And we want to be spiritual, or say we do. My position on the matter is that we don’t want to be spiritual at all. We want a buffer between ourselves and the world. If the world won’t go away, we will. We will withdraw, shrink back, disengage. Spirituality is a great way of escaping the dreads and dreariness of life. We even call them “spiritual retreats.” We get to claim the highest of motives in checking out of our lives. Who could fault us for seeking spiritual enlightenment? Well, here’s an enlightening thought for you: The only value of spiritual development is in its enabling us to do what our life is asking us to do while being true to ourselves, and doing what we must do to be who we are. The only value of being spiritual is finding there the wherewithal to engage our lives—to step into our lives and live them exactly as they need to be lived, changing the baby’s diaper and helping our children and one another, square themselves up with their lives while being true to themselves, while being who they are.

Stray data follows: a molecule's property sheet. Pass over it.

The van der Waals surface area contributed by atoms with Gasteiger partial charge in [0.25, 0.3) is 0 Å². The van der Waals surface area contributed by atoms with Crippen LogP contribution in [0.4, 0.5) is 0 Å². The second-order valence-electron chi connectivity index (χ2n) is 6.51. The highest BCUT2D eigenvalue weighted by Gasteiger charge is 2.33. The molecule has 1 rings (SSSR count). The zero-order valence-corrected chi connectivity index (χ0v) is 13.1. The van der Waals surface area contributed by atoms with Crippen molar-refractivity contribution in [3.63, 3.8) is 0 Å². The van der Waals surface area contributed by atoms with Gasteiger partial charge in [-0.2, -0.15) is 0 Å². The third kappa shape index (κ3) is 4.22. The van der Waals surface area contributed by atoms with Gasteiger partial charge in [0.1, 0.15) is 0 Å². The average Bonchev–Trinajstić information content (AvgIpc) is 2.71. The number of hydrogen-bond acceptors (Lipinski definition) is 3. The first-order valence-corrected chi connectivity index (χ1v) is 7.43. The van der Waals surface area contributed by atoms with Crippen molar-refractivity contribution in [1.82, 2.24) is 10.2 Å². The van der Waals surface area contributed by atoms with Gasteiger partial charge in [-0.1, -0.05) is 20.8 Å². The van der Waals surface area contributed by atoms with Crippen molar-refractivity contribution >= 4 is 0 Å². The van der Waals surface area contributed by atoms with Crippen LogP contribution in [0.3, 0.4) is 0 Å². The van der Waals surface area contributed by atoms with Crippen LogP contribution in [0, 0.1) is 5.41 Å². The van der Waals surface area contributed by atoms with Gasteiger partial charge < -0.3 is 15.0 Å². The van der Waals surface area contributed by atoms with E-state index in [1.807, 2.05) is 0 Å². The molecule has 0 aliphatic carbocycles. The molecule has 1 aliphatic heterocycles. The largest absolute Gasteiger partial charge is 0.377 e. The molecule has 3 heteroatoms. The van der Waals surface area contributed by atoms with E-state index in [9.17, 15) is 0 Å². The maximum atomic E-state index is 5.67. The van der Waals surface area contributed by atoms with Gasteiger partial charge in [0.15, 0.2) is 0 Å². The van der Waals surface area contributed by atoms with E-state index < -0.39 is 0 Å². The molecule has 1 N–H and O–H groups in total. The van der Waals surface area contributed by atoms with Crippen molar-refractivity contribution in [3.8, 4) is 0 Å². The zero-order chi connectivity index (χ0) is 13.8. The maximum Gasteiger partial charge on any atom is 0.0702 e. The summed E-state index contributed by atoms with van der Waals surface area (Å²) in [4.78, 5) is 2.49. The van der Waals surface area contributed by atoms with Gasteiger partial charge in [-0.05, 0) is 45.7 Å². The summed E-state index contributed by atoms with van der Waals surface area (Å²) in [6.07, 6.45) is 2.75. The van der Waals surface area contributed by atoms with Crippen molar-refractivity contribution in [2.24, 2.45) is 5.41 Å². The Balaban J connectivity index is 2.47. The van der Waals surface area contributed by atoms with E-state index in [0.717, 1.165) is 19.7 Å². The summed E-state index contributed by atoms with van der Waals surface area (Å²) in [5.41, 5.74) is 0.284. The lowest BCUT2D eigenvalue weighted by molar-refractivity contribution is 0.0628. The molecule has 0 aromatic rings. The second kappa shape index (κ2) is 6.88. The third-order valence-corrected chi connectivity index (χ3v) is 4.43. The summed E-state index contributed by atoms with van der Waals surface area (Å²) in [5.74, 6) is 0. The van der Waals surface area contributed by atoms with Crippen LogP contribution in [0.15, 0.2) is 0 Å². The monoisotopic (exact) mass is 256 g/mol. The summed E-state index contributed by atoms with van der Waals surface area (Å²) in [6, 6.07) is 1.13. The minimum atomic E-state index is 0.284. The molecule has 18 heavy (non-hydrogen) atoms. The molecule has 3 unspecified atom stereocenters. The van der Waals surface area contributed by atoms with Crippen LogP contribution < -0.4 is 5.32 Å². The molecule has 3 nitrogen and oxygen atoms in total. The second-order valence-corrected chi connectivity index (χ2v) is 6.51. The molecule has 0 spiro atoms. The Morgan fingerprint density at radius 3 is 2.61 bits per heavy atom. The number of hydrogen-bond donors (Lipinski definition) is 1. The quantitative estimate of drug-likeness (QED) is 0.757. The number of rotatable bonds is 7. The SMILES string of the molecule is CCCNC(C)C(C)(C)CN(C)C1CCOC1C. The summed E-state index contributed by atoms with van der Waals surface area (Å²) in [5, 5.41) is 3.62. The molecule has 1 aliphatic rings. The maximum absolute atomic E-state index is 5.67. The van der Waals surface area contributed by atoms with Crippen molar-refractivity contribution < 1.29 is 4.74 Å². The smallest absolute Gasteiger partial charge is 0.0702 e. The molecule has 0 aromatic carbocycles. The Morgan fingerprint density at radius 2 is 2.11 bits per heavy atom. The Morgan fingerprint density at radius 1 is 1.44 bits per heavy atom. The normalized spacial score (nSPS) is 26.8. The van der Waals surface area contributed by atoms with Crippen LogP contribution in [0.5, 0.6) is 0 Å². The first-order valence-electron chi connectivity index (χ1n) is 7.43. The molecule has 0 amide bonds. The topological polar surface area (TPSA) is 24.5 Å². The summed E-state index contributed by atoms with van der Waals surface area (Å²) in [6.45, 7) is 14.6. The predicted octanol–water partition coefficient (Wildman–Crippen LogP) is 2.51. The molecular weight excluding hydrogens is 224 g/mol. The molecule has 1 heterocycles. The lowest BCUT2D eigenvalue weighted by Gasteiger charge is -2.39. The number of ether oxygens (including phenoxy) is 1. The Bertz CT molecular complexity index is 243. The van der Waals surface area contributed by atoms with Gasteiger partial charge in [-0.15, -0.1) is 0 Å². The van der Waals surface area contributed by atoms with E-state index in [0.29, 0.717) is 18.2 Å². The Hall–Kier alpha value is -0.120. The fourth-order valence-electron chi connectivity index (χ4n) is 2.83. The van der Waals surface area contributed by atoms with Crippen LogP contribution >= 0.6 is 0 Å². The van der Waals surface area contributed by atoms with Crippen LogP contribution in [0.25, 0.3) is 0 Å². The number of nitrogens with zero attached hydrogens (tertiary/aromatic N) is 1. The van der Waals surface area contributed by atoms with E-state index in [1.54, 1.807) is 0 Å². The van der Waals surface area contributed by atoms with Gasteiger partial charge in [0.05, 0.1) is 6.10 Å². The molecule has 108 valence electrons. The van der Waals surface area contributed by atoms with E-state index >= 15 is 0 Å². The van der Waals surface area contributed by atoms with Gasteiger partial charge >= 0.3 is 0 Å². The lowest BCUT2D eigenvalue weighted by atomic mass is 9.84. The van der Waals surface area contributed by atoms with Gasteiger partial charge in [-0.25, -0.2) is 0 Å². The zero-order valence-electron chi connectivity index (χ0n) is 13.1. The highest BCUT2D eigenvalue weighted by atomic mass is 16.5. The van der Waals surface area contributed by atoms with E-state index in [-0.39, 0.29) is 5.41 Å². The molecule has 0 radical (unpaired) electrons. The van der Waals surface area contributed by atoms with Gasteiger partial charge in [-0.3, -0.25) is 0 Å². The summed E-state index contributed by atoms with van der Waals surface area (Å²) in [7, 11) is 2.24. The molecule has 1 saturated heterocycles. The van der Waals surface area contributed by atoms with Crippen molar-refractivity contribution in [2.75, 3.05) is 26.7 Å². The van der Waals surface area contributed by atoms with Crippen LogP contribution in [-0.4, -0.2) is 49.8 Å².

This is the spiritual task, being who we are in the world as it is. This requires us to live in the tension between the life we live “in the world” in order to make a living and pay the bills and do what is being asked of us to meet the requirements of life “in the world,” while living the life that is truly our life to live, the life that exhibits and expresses who we are in the deepest, truest sense of the term. There are two lives to be lived here, the life with our name on it, our destiny, and the life the world requires of us, our fate. We live within the constraints of our fate, the givens and demands of physical reality, as we serve our destiny, becoming and expressing who and how we are as spiritual beings.

This is all there is to being spiritual—doing what our lives ask of us while being true to ourselves, while being who we are. Spirituality provides us with the inner resources to do what the external world asks of us, requires of us, demands of us. Without a vibrant spiritual foundation we have to make it through life on the strength of our own willpower alone. We are left with talking ourselves into doing what ought to be done, with “gutting it out,” with “suffering through.” This is the moral equivalent of AA’s “white-knuckling it,” and it gets us about as far.